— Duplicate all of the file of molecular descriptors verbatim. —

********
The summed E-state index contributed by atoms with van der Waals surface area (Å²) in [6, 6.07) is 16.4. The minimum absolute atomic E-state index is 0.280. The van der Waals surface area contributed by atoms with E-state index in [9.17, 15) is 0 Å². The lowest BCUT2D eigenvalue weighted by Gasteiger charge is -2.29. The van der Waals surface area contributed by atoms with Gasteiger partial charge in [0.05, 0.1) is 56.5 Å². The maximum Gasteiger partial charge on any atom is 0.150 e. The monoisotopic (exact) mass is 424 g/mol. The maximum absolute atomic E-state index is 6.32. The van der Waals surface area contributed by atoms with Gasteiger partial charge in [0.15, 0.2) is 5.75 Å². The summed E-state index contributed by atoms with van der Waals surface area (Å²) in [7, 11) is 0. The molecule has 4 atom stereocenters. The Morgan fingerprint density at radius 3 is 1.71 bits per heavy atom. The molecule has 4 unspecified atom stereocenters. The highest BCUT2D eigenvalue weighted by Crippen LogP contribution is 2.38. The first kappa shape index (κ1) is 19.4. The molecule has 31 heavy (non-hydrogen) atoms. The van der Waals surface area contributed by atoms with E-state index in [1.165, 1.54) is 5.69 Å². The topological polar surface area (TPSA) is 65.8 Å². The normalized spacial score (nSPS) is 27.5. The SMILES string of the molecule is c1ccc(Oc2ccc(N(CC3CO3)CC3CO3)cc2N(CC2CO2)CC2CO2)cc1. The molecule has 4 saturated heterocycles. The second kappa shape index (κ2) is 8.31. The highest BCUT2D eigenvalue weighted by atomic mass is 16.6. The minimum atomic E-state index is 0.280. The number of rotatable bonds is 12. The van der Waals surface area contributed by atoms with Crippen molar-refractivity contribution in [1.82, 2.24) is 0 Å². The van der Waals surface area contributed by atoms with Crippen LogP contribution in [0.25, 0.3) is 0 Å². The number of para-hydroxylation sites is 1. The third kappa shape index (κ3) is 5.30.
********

The summed E-state index contributed by atoms with van der Waals surface area (Å²) in [6, 6.07) is 16.4. The minimum absolute atomic E-state index is 0.280. The van der Waals surface area contributed by atoms with E-state index in [9.17, 15) is 0 Å². The lowest BCUT2D eigenvalue weighted by Gasteiger charge is -2.29. The van der Waals surface area contributed by atoms with Gasteiger partial charge in [0.05, 0.1) is 56.5 Å². The maximum Gasteiger partial charge on any atom is 0.150 e. The monoisotopic (exact) mass is 424 g/mol. The maximum absolute atomic E-state index is 6.32. The van der Waals surface area contributed by atoms with Gasteiger partial charge in [0.15, 0.2) is 5.75 Å². The summed E-state index contributed by atoms with van der Waals surface area (Å²) in [7, 11) is 0. The molecule has 4 atom stereocenters. The Morgan fingerprint density at radius 3 is 1.71 bits per heavy atom. The molecule has 4 unspecified atom stereocenters. The highest BCUT2D eigenvalue weighted by Crippen LogP contribution is 2.38. The first kappa shape index (κ1) is 19.4. The molecule has 31 heavy (non-hydrogen) atoms. The van der Waals surface area contributed by atoms with E-state index in [1.165, 1.54) is 5.69 Å². The topological polar surface area (TPSA) is 65.8 Å². The normalized spacial score (nSPS) is 27.5. The SMILES string of the molecule is c1ccc(Oc2ccc(N(CC3CO3)CC3CO3)cc2N(CC2CO2)CC2CO2)cc1. The molecule has 4 saturated heterocycles. The second kappa shape index (κ2) is 8.31. The highest BCUT2D eigenvalue weighted by atomic mass is 16.6. The minimum atomic E-state index is 0.280. The number of rotatable bonds is 12. The van der Waals surface area contributed by atoms with Crippen molar-refractivity contribution in [1.82, 2.24) is 0 Å². The van der Waals surface area contributed by atoms with Crippen LogP contribution in [0.25, 0.3) is 0 Å². The number of para-hydroxylation sites is 1. The third kappa shape index (κ3) is 5.30.